If you ran into a problem anywhere in the last few WCF articles I wrote, here are some things that might be giving you trouble:
If you know what you're doing, WCF is supported under many configurations. When you're just getting started, though, you want everything to be as simple as possible. You'll have by far the best experience using these versions:
- .NET Framework 3.5 with SP1
- Visual Studio 2008 (avoid Express editions)
- IIS7 (Windows Vista, Windows Server 2008, Windows Seven, or Windows Server 2008 R2)
Editing the configuration files will probably be the toughest part of this tutorial. Take the time to fully examine all the XML so you understand what each node does. Even if the error seems cryptic, it will probably at least point you to the part of the configuration that needs fixing.
This one is for all you VB developers out there. Take heed: these configuration files are case sensitive!
You shouldn't need to do this, but it can often help to run VS2008 as an Administrator to help rule out any security related problems.
If you enable Integrated Authentication, you may receive this error:
Security settings for this service require 'Anonymous' Authentication but it is not enabled for the IIS application that hosts this service.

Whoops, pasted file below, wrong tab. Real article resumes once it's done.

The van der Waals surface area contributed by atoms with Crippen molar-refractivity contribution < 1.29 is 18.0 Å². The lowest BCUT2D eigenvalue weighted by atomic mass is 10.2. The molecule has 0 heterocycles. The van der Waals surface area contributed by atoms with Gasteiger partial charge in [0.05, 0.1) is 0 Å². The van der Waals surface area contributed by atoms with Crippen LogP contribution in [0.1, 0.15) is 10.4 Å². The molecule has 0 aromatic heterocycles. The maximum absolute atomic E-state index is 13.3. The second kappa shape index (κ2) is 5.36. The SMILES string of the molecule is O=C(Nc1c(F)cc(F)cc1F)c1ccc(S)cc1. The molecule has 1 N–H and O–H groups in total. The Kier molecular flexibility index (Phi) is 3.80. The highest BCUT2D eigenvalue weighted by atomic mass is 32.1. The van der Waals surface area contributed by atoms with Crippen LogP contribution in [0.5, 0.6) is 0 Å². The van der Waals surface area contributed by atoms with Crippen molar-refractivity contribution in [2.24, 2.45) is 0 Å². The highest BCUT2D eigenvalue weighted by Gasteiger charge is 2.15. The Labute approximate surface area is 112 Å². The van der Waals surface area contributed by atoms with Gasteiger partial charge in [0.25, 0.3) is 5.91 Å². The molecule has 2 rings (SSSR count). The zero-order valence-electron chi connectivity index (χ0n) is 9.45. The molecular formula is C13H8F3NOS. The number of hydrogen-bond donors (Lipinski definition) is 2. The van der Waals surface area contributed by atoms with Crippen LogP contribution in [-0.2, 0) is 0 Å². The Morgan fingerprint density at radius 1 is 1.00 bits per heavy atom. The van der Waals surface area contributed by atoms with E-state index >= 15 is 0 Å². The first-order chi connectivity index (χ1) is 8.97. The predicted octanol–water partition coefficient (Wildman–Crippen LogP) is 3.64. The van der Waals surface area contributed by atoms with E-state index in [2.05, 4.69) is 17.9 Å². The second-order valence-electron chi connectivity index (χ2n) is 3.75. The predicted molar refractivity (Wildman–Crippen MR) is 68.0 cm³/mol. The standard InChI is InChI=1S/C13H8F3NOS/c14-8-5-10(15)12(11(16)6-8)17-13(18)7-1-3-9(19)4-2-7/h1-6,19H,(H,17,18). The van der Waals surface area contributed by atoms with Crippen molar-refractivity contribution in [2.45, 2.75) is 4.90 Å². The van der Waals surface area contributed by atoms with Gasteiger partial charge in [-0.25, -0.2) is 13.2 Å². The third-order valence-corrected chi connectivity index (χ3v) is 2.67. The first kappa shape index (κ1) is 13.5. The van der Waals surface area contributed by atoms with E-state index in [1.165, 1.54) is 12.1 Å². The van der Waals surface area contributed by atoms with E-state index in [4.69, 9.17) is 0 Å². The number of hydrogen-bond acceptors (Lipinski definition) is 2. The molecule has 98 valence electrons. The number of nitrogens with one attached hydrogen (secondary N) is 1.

If so, you'll have to adjust your configuration files to match your IIS configuration. For more information on this, see my post titled Using IIS and Windows Authentication to Secure WCF Services.
Hopefully, you now have a basic understanding of how to at least get a really simple example running under WCF. If you learn by experimenting, you should be away to the races. If, however, you'd like to read a bit more about WCF before setting out on your own, here are some helpful pages you might not find on your own:
- MSDN's introduction to WCF. This should be your first point of reference. The Getting Started Tutorial is a bit lengthy and complex for beginners, but it is very good reading for those who want to learn the 'Microsoft' way of doing WCF. Highly recommended.
- Nikola Dudar's Blog. Here you'll find a similar approach to this article. Based in C#, this tutorial focuses more on the VS2008 tools and features available to help you write WCF services. It also introduces the WCF Service Host, a very helpful little utility.
- If broken it is, fix it you should. This is a C#-based introduction that goes into a little more depth on the code side of things.
- Kirk Evan's Blog. Here's a trick to invoke WCF services dynamically, which is very helpful if you don't have the metadata of the service you're calling available until runtime.
- J.D. Meier's Blog. This blog has a huge list of articles and videos to help you out with a variety of security-related topics.
- All About Interop. This site has a wealth of WCF-related information. You'll find lots of details on connecting your application with others through WCF, as well as some great screencasts and guides.